In Lean In, Sheryl Sandberg talks about some of the differences in the way men and women are considered for promotion. “Men,” she writes, “are promoted based on potential, while women are promoted based on past accomplishments.”
Forget the gender differences for a moment. Being promoted on performance (past accomplishments) is the conventional way we assume everyone is considered for their next move. When people ask me how to get the attention of senior managers to be considered for promotion, I start with the advice to be excellent where you are. You can’t be considered for another job if you’re not good at the one you have. Performance is the baseline for being considered a high potential candidate – the price of admission. But what can you do to demonstrate potential – the future tense of being promotable? Here are some ideas.
Be good at what you do, and understand what makes you more productive. If you understand the system that you’re using to perform well, you can explain it to others and replicate it throughout the organization. If your performance is just an advantage you have because of your personal gifts, it may not be something that can be repeated by others. That’s actually counterproductive; if you are the wunderkind who just does this job better than your peers, you may be kept in place because of your prowess – people hate to lose their best worker. Write down what you do and how you came to discover the best way to perform. (“We found that it took, on average, three calls to get an appointment with a prospect.”) Offer to share your system and knowledge with your team. That kind of systems development and training shows that you are thinking beyond your own job description.
Don’t be afraid to make creative mistakes. High potential performers don’t get that label by always playing it safe. In fact, understanding how to assess and manage risk is one of the key qualities of executives. Look for opportunities to try new methods in situations where negative outcomes won’t be too harmful and the upside may be very beneficial. When you approach your manager about trying something new, lay out your thinking – let him know that there are potential risks and what they are. Basically, ask permission to make a mistake. “If this method doesn’t work, I’ll be behind in my monthly goal, but I have a plan to get back up to speed by…” Showing that you are not afraid to make a mistake positions you as a confident leader who trusts her skills.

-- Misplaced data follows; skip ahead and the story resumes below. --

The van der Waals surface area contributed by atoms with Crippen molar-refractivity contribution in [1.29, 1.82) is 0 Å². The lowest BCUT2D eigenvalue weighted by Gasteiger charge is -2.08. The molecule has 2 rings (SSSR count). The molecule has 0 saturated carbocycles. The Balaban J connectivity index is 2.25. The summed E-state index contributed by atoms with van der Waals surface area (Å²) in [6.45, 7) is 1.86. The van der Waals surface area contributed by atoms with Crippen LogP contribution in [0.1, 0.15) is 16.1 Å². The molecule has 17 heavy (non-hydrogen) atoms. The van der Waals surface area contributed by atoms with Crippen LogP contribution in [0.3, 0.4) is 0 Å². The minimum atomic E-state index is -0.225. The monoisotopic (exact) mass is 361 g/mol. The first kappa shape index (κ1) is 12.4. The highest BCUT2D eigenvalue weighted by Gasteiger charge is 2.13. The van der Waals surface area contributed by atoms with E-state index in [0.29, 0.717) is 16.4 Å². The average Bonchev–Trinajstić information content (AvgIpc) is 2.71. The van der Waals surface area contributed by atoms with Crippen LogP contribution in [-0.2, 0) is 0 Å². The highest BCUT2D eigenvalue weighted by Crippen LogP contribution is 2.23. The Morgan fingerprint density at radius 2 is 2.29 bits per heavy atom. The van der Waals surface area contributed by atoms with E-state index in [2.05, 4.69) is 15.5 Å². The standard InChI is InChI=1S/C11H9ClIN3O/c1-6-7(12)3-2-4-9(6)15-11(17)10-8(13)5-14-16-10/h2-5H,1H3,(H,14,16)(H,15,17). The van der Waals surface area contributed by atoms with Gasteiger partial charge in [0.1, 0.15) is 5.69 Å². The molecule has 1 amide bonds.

Offer to solve problems. Leaders don’t just keep the status quo humming along; they look for ways to improve the system and get better results. This sounds a bit like making creative mistakes, but it actually might impact more than your personal performance. Making the case for change sometimes involves playing in someone else’s sandbox. Understanding the problem holistically (across departments or functions) shows that you’re thinking about more than just your team. Be prepared to talk about three things: the problem, the process, and the people. How would your solution impact all three? What is the return on investment if we try this solution? Do you have data to support your idea? How do you think the other teams will react to this idea? What’s the worst thing that can happen?
There are three things you must have to be flagged as high potential: ability, agility and visibility. Prove you can do what you do well, prove that you can do new things well, and don’t be afraid of connecting with people inside and outside the organization.
Your past is not your potential. In any hour you can choose to liberate the future.